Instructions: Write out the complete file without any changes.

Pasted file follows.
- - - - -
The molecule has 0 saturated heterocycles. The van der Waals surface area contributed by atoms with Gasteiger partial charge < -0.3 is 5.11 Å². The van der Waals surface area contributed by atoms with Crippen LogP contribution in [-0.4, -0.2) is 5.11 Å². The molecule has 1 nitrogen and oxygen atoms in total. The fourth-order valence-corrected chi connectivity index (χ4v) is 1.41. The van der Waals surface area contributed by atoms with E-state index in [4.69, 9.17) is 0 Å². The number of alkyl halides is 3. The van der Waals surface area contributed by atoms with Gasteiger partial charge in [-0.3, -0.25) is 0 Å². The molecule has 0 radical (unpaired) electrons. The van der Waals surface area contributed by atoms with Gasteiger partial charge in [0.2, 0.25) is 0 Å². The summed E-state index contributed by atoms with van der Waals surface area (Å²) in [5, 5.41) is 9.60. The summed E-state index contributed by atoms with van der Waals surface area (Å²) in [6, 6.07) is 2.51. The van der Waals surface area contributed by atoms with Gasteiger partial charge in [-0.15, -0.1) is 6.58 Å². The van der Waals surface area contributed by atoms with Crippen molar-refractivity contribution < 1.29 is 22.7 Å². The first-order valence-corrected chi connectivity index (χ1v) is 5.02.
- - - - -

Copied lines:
The molecule has 0 saturated heterocycles. The van der Waals surface area contributed by atoms with Gasteiger partial charge < -0.3 is 5.11 Å². The van der Waals surface area contributed by atoms with Crippen LogP contribution in [-0.4, -0.2) is 5.11 Å². The molecule has 1 nitrogen and oxygen atoms in total. The fourth-order valence-corrected chi connectivity index (χ4v) is 1.41. The van der Waals surface area contributed by atoms with E-state index in [4.69, 9.17) is 0 Å². The number of alkyl halides is 3. The van der Waals surface area contributed by atoms with Gasteiger partial charge in [-0.3, -0.25) is 0 Å². The molecule has 0 radical (unpaired) electrons. The van der Waals surface area contributed by atoms with Gasteiger partial charge in [0.2, 0.25) is 0 Å². The summed E-state index contributed by atoms with van der Waals surface area (Å²) in [5, 5.41) is 9.60. The summed E-state index contributed by atoms with van der Waals surface area (Å²) in [6, 6.07) is 2.51. The van der Waals surface area contributed by atoms with Gasteiger partial charge in [-0.15, -0.1) is 6.58 Å². The van der Waals surface area contributed by atoms with Crippen molar-refractivity contribution < 1.29 is 22.7 Å². The first-order valence-corrected chi connectivity index (χ1v) is 5.02.